West Palm Beach, Fla., and Portland, Maine
Why devote an exhibition to "women" modernists? For centuries, female artists have fought to be taken seriously as just "artists," without any modifier that could be seen as limiting. "O'Keeffe, Stettheimer, Torr, Zorach: Women Modernists in New York," organized by the Norton Museum of Art in West Palm Beach, Fla., and now on view at the Portland Museum of Art in Maine, is premised on the view that gender limited the careers of these four—deemed "some of the most significant modernists in American history"—and attempts to provide the exposure that might lift them into the Western art canon.
"Provincetown, Sunrise and Moonset"
But the exhibition doesn't quite work as advertised or intended. The talents and personal situations of the four vary vastly, and that affected their reputations as much as the prejudices held against them. And all difficulties aside, O'Keeffe is today a household name, while Stettheimer's reputation has been rising ever since her 1995 retrospective at the Whitney Museum. The other two are known mainly within the art world, partly because of their own choices.
So showing these four together doesn't illuminate much about art history. At the Norton, after an introductory gallery, each artist was showcased in her own gallery, providing little incentive for viewers to compare and contrast. Portland, working in a different space, reshuffled the works thematically—juxtaposing domestic scenes by all four, floral scenes, landscapes and the like to show the many faces of modernism—but that didn't help. O'Keeffe and Torr explored similar ground, but it was Torr's brilliant husband, Arthur Dove, who maintained a dialogue with O'Keeffe that led to their imaginative, lyrical strain of modernism. Ellen E. Roberts, the Norton curator who originated the exhibition, sees Torr as a partner in that exchange—but there is little documentation to back her up. Meanwhile, Stettheimer forged her own, very idiosyncratic style, and the talented Zorach seems more in sync with French colleagues.
Zorach, having moved to Paris in 1908, when Fauvism was all the rage, was among the first Americans to experiment with its bold colors and forms. Here "Les Baux" (1910) captures the drama of a landscape rather than its precise features. In "Untitled" (c. 1913) she turns abstract circles, diagonal rays and tree trunks into an enchanted forest. "Provincetown, Sunrise and Moonset" (1916) is a resplendent mix of Expressionism, Cubism and Futurism. She also painted daring nudes and flat, patterned figurative works.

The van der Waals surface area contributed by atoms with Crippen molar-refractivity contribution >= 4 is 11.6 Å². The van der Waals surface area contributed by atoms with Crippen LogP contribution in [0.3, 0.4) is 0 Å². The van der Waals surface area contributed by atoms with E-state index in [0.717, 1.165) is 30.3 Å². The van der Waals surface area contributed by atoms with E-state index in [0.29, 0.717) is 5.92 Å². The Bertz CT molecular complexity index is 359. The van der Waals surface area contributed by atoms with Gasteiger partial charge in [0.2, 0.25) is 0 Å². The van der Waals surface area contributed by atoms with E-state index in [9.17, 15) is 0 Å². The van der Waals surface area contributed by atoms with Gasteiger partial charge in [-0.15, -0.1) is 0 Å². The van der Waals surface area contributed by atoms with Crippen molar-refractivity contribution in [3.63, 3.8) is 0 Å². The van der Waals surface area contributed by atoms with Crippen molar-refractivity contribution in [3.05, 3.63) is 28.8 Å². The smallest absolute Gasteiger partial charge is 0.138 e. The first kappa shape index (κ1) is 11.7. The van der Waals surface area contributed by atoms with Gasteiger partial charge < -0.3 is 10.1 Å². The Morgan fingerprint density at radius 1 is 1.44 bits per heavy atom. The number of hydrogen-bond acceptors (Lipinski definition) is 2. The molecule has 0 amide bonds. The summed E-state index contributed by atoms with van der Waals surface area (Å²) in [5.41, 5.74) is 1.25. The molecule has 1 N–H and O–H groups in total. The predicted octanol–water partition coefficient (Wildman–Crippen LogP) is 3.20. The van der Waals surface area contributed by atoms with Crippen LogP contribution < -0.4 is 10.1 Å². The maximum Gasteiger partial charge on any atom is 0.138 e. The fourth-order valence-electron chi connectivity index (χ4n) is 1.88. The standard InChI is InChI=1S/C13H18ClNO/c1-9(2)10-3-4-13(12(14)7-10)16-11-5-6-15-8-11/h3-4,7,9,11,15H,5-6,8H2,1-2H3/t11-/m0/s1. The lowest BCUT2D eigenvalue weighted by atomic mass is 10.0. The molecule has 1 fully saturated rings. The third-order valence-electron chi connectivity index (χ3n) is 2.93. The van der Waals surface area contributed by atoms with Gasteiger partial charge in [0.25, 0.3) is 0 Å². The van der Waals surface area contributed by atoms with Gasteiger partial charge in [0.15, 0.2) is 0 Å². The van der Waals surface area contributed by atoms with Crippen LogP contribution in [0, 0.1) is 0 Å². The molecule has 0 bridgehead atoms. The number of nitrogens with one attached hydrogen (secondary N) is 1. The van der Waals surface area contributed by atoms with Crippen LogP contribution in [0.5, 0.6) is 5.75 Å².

Torr might not have had a career at all were it not for Dove, who worked side by side with her on their houseboat and boosted her confidence. Their work—meditations on the natural world—is similar, though Torr is a bit more figurative than her husband, as seen in "Oyster Stakes" (1930), which shows two markers in a sea whose waves mimic the clouds. If only she had created more works like "Purple and Green Leaves" (1927), an oil abstraction painted on copper that shimmers with luminosity.
Stettheimer is the most eccentric of this group. Independently wealthy, she never married but still resented the social obligations that stole time from her painting. Her humorous, flowing style played with perspective, mixed bright colors with unexpected pastels, and sometimes referred to other artists. "Jenny and Genevieve" (c. 1915) portrays a bored woman moping at a table and attended by a black maid—a nod to Manet's "Olympia" set in a decorative background worthy of Matisse.
"Jenny and Genevieve"
O'Keeffe's works offer the fewest revelations—just a well-chosen array of flower, cityscape, landscape and skull paintings, plus a charcoal drawing, "Special No. 39" (1919), that was among those prompting Alfred Stieglitz, later her husband, to say "Finally a woman on paper." As the most important modern dealer of his day, he gave her entrée to the art world.
Yet it's worth noting that O'Keeffe, who has secured a place in art history, most clearly fought back against the gender stereotypes imposed on her by art critics. She freed herself to concentrate on art by moving to New Mexico, away from them. Stettheimer held herself back, hesitating to exhibit her work, and until recently paid a price for that reticence. This exhibition will reinforce her rise. Zorach and Torr, both products of their era, seem likely to remain minor figures in the canon, even after this new exposure. Despite the array of interesting, even fascinating, paintings here, the history of American modernism remains unchanged.